PHOENIX — For Mike Witt, it's been clear sailing since Juan Castillo.
On March 9, Castillo, a 25-year-old infielder with a slim shot of making the Milwaukee Brewers' roster, hit a run-scoring single against Witt. It could be remembered as one of the highlights of the spring.
That single not only accounted for the only run Witt has allowed in three starts, but it marked the last time anyone has hit safely off the Angels' No. 1 starter. Since Castillo, Witt has fashioned the equivalent of a no-hitter--recording 27 outs without yielding a hit.
Witt retired the last three batters he faced after that single and has since made two more four-inning appearances.
Tuesday, Witt pitched the first four innings of a 4-2 Angel loss to the Oakland A's. He walked three and struck out three, lowering his spring earned-run average to 0.82.
That is especially impressive when one considers the balance--or imbalance--of the Angel pitching staff. The Angels entered Tuesday's game with a team ERA of 5.40. Opponents were outhitting the Angels, .308 to .293.
You don't need any further explanation why the Angels, despite averaging six runs a game, are 3-9 in Arizona.
Witt has been an anomaly in this Angel camp, but don't ask Manager Gene Mauch why.
"I don't dissect him," Mauch said. "I want to keep him. I wouldn't be surprised if he's that way all his life. Some guys come to camp to work themselves into shape and get shelled around. I don't think Mike Witt will ever be like that."
Witt shrugs off talk about his early effectiveness.
"I'm not putting too much emphasis on this," Witt said. "Maybe the hitters are behind the pitchers at this point. I'm just hitting spots right now."
Witt offered a scouting report on himself:
"The curveball is pretty much there, but I'm not satisfied with the location of my fastball. My velocity has been fairly decent, but I'm not really happy where I'm spotting the ball."
He also complained of some stiffness in his upper right arm, which is why he didn't come out to pitch a fifth inning.
"Because I'm not throwing like I should be, I'm stiff in places I shouldn't be," Witt said.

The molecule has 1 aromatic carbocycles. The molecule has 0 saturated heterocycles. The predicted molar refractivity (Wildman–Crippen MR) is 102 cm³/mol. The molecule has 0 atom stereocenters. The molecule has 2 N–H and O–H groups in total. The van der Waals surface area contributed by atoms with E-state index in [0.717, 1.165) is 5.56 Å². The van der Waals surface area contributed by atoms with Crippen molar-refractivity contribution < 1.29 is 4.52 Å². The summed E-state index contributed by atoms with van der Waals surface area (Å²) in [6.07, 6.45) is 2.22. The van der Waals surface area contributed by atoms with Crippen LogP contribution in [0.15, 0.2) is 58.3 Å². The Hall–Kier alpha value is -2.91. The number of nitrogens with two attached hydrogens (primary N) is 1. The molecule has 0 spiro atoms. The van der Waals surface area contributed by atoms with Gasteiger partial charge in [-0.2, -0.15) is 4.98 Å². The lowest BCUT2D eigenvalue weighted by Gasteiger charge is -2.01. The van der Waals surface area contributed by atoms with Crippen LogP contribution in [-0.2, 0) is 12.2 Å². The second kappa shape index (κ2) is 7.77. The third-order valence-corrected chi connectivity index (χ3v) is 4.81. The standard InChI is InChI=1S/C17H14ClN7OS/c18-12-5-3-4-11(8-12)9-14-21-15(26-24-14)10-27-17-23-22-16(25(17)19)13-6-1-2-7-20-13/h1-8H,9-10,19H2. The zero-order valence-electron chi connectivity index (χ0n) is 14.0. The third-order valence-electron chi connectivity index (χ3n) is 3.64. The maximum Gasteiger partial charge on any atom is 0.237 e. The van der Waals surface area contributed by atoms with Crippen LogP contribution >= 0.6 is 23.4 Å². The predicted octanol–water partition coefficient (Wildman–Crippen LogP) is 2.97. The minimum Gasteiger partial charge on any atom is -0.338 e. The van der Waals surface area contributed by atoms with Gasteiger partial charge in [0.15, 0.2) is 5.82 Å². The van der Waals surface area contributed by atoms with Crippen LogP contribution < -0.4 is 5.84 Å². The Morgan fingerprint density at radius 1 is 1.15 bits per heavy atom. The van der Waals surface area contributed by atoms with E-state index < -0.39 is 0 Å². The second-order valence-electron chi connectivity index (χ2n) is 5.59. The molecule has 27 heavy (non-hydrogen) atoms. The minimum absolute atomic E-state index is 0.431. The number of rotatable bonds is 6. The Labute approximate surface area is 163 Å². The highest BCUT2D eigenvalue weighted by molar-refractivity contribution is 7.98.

Mauch called it a typical condition of spring training.
"He's worked three straight times on three days' rest," Mauch said. "If he had four days' rest, we would've let him go five.
"We'll rest him four days before his next start."
Mauch made his first roster cuts after Tuesday's game and will bring a squad of 33 players to Palm Springs after the Angels break camp here Thursday.
Those staying here to begin minor league camp are pitchers Colin Charland, Terry Clark, Mike Fetters, Miguel Garcia, Bryan Harvey, Jack Lazorko, David Martinez, Marty Reed and Bill Vanderwel; catchers Stan Cliburn and Mike Knapp, infielders Bill Merrifield and James Randall, and outfielders Dante Bichette and Reggie Montgomery.
Angel Notes The Angels allowed only two hits to Oakland, but one was a grand slam by Carney Lansford and the other was a triple by Mike Davis. That was enough for victory for the A's, who limited the Angels to three hits. Todd Fischer (0-2) was the losing pitcher. He replaced Mike Witt in the fifth inning and loaded the bases by walking Alfredo Griffin and Davis and hitting Dwayne Murphy with a pitch. Lansford then followed with his drive over the left-field fence. Said Manager Gene Mauch: "The Angels won this game. Edmonton lost it." . . . Dick Schofield accounted for both Angel runs. He had a run-scoring triple in the fifth inning and a leadoff home run in the eighth. Wally Joyner's single was the only other Angel hit. . . . Chuck Finley had his best game of the spring, allowing one hit and striking out three in two innings. Mike Cook pitched a perfect eighth inning, striking out two.
In the B game, Dante Bichette homered and Reggie Montgomery had a run-scoring double as the Angels edged the A's, 5-4. . . . In the April 10 edition of Baseball America magazine, Devon White, Willie Fraser and Lee Stevens are ranked among the best big-league prospects at their respective positions. White is rated fourth among outfielders--behind Kansas City's Bo Jackson, Toronto's Sil Campusano and Boston's Ellis Burks. Fraser is ranked 13th among right-handed starting pitchers and Stevens, who batted .281 at Salem in 1986, is third among first basemen. Baseball America lists the Angels' farm system as the sixth best in baseball.